A good Smith that is properly used and maintained will last most shootersa life time and beyond.

    There is a used revolver inspection tutorial sticky in general guns some where. It teaches how to determine if the gun is serviceable.
     
    Last edited: Jun 20, 2014
  13. Drinva

    Drinva meandmy45 Member

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    The average guy is never going to "shoot out" a gun. Exceptions can be the throats in some rifles like a .243, from what I have read those can be accuracy reduced over time from hundreds of rounds.

    Lets face it..... 5000 rounds is 100 boxes of 50ea.....retail that X $15-$50 a box and you get $1,500.00-5,000.00 bucks!!! ....in ammo alone.....numbers are scary eh?

    Do that same math with 20rounds per box (rifle and expensive pistol rounds) and you jump to $3,750.00-$12,500.00 :)

    Show me the money!!! :)


    DR
     
    Last edited: Jun 20, 2014
  14. Thanks Guys, I am still thinking ill get that smith when money allows. And probably plink with the cheapest lightest 38spl i can find. but get some good .357 for home defense and deer hunting.

    Realistically i cant imagine i would actually shoot it 10,000 times. but I am only 24. Lots of shooting years left, and i want it to get passed down to at least my sons lifetime as well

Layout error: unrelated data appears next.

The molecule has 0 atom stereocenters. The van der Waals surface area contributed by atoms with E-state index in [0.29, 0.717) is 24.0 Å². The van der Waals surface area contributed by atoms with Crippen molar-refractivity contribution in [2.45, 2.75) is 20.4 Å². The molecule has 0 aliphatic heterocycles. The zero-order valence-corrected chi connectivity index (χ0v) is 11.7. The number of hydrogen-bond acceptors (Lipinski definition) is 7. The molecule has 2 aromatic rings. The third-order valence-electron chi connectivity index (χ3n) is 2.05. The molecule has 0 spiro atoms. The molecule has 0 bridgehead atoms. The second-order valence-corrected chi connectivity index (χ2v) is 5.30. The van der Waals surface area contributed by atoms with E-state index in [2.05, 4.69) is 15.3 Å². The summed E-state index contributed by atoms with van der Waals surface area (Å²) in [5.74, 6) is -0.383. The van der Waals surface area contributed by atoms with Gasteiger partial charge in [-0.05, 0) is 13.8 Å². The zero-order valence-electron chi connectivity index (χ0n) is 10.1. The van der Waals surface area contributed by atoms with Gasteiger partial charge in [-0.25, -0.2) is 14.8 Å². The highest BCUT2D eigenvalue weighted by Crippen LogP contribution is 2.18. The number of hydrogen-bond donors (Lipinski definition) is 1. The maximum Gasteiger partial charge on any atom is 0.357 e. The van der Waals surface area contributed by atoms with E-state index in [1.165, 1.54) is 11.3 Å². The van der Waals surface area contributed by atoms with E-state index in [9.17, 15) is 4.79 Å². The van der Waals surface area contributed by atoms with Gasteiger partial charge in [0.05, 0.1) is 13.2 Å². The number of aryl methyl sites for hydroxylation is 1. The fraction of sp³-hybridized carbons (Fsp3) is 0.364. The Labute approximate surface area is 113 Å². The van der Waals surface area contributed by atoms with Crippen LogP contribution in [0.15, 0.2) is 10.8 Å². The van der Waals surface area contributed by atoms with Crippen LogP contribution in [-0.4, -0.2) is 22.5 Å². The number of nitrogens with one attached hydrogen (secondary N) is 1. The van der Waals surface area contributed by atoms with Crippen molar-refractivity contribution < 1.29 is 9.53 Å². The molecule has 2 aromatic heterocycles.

15. Kiln

    Kiln Member

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    The Armscor is a good buy. The M202 (discontinued) is one of the first guns I ever bought. It rode with me all over the place loaded with shot shells and killed more than a few snakes. It also pulled home defense duty for my wife before she became comfortable with automatics. I shot it quite a bit when I got it and I'd buy another if I came across one in decent shape or new.

    To be honest the worries about wearing it out should be put to rest by the lifetime warranty. If it breaks, send it back, I'm sure Armscor will treat you right. They didn't get to be an acceptable name in the 1911 world without having decent guns and repairing them under warranty.
     
  16. Yeah thats rough. Funny my most expensive pistol right now is a S&W .380

    I paid $400 for it. And have gone through 20 boxes at $17 a peace i'm close to $340.00 without tax. A good gun will easily last LONG past its price in ammo
     
  17. duster066

    duster066 Supporting Member